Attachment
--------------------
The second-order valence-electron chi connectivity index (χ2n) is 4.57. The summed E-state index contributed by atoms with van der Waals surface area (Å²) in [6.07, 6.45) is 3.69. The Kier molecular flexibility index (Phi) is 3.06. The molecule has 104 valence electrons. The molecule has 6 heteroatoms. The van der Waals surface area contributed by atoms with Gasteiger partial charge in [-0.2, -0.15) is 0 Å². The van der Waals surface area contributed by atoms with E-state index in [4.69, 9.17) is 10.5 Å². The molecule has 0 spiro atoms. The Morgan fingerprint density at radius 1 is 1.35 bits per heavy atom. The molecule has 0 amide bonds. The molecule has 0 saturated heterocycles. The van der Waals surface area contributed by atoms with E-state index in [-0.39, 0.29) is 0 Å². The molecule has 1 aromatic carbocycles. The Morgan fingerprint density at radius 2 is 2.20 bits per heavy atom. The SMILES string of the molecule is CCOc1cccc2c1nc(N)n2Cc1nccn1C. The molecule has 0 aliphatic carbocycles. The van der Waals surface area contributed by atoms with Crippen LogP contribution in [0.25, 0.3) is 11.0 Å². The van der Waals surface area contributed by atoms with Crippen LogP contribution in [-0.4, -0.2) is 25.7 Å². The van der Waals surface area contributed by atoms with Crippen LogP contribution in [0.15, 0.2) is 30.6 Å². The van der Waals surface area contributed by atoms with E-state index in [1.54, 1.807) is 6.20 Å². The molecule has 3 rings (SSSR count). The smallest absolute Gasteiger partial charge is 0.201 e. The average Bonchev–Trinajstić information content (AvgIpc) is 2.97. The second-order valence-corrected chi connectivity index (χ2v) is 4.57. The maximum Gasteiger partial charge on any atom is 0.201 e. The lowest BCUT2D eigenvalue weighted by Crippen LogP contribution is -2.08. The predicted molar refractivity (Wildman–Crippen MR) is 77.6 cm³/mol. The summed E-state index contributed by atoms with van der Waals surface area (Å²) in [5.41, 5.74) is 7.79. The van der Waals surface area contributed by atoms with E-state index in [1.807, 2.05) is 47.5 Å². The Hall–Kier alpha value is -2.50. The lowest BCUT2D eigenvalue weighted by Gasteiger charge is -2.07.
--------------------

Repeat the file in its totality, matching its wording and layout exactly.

The second-order valence-electron chi connectivity index (χ2n) is 4.57. The summed E-state index contributed by atoms with van der Waals surface area (Å²) in [6.07, 6.45) is 3.69. The Kier molecular flexibility index (Phi) is 3.06. The molecule has 104 valence electrons. The molecule has 6 heteroatoms. The van der Waals surface area contributed by atoms with Gasteiger partial charge in [-0.2, -0.15) is 0 Å². The van der Waals surface area contributed by atoms with E-state index in [4.69, 9.17) is 10.5 Å². The molecule has 0 spiro atoms. The Morgan fingerprint density at radius 1 is 1.35 bits per heavy atom. The molecule has 0 amide bonds. The molecule has 0 saturated heterocycles. The van der Waals surface area contributed by atoms with E-state index in [-0.39, 0.29) is 0 Å². The molecule has 1 aromatic carbocycles. The Morgan fingerprint density at radius 2 is 2.20 bits per heavy atom. The SMILES string of the molecule is CCOc1cccc2c1nc(N)n2Cc1nccn1C. The molecule has 0 aliphatic carbocycles. The van der Waals surface area contributed by atoms with Crippen LogP contribution in [0.25, 0.3) is 11.0 Å². The van der Waals surface area contributed by atoms with Crippen LogP contribution in [-0.4, -0.2) is 25.7 Å². The van der Waals surface area contributed by atoms with Crippen LogP contribution in [0.15, 0.2) is 30.6 Å². The van der Waals surface area contributed by atoms with E-state index in [1.54, 1.807) is 6.20 Å². The molecule has 3 rings (SSSR count). The smallest absolute Gasteiger partial charge is 0.201 e. The average Bonchev–Trinajstić information content (AvgIpc) is 2.97. The second-order valence-corrected chi connectivity index (χ2v) is 4.57. The maximum Gasteiger partial charge on any atom is 0.201 e. The lowest BCUT2D eigenvalue weighted by Crippen LogP contribution is -2.08. The predicted molar refractivity (Wildman–Crippen MR) is 77.6 cm³/mol. The summed E-state index contributed by atoms with van der Waals surface area (Å²) in [5.41, 5.74) is 7.79. The van der Waals surface area contributed by atoms with E-state index in [1.807, 2.05) is 47.5 Å². The Hall–Kier alpha value is -2.50. The lowest BCUT2D eigenvalue weighted by Gasteiger charge is -2.07.